A little digging reveals that Huffstetler is definitely onto something. Right now, Walmart is selling Hershey’s snack-sized candy bars for $2.81. Two days before Halloween last year, this price dropped to $1.33 — that’s half off. Similar deals were found last year at Walgreens, CVS and Right Aid. A bonus to shopping at drugstores like these is that their loyalty programs, which can be combined with coupons, seriously help dial up the savings.

“You’re going to see so many coupons coming out in the weeks leading up to Halloween,” Huffstetler adds. “Clip and print those as you see them, then put them aside and wait for the good sales.” And don’t forget that the Slickdeals app (iOS and Android) makes it easy to instantly access your coupons right on your smartphone.

Coupons aside, big-box chains shouldn’t be overlooked. Last Halloween, Costco was selling 90-ounce bags of mixed candy for just $13.59. Right now, Party City is selling 46-ounce candy combo bags for $14.99. Translation: you’ll spend less at Costco and get nearly twice as much candy.

Another way to save is to take advantage of the fact that Halloween is really a month-long event. Between fall festivals and school parties, many families will find free candy pretty much flowing into their homes all October long. Try taking the items your kids don’t want and tossing them right into your own bucket for trick-or-treaters.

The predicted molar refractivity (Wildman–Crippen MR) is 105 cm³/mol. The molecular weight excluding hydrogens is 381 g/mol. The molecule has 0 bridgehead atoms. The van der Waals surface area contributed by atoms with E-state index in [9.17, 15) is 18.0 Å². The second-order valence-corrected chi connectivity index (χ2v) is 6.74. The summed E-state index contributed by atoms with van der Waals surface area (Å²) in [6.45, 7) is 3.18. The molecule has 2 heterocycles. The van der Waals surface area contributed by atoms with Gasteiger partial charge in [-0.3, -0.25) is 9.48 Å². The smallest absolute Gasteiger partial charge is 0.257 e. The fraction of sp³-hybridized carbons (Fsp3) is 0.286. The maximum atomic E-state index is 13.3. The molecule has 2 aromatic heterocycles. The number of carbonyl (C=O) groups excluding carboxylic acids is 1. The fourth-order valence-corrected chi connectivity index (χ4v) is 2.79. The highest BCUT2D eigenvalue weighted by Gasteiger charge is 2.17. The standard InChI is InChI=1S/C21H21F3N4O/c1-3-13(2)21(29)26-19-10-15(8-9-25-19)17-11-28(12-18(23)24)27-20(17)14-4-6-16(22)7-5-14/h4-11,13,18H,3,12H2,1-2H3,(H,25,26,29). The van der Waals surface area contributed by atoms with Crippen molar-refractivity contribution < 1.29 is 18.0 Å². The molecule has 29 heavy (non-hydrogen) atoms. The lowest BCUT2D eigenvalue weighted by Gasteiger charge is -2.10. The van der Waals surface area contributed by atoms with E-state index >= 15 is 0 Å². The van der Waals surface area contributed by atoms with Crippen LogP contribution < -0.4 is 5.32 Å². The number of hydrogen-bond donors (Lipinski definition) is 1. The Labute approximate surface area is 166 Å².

Huffstetler even goes as far as cleaning out her kids’ rooms of abandoned toys. For example, Happy Meal-type toys make for a great (and free) candy substitute. “There’s no cost to us in that, and it’s keeping it from getting thrown away,” she says. “And it’s nice to see another kid getting excited about it.”

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See all Halloween candy Slickdeals here!


Halloween wall decorationsWhen it comes to spook-ifying your home, the rule is that you’ll get what you pay for. Two years ago, I hit up Walmart for peel-and-stick wall decals. While inexpensive, they only lasted one season. Huffstetler advises stocking up on higher quality items that can be reused every year. To snag the absolute best prices, make your purchases after Halloween.

“As soon as Halloween’s over, all that stuff’s going to be 75 to 90 percent off,” she says. “It’s fun too because, over the course of several years, you can pull together a really nice collection simply by buying out of season.”

Another alternative is taking the do-it-yourself route. Huffstetler turns to Google to find free Halloween printables for decor. If you’ve got an afternoon to spare, a Pinterest account, and some basic arts-and-crafts supplies, you can whip up your own decorations that look anything but low-budget.

With a little bit of foresight, Halloween doesn’t have to break the bank. Check out our Halloween page for the most up-to-date deals and money-saving hacks.

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Marianne Hayes

Marianne Hayes is a freelance writer, wife and mother in Tampa Bay. After earning a degree in journalism and creative writing from the University of Central Florida, she spent nearly a decade getting lost in New York City and Los Angeles before making her way back home again in 2014. Marianne's writing has appeared in a variety of publications including The Huffington Post,, LearnVest, The Daily Beast and more. When she's not writing, Marianne is usually cruising her local bookstore with her two daughters.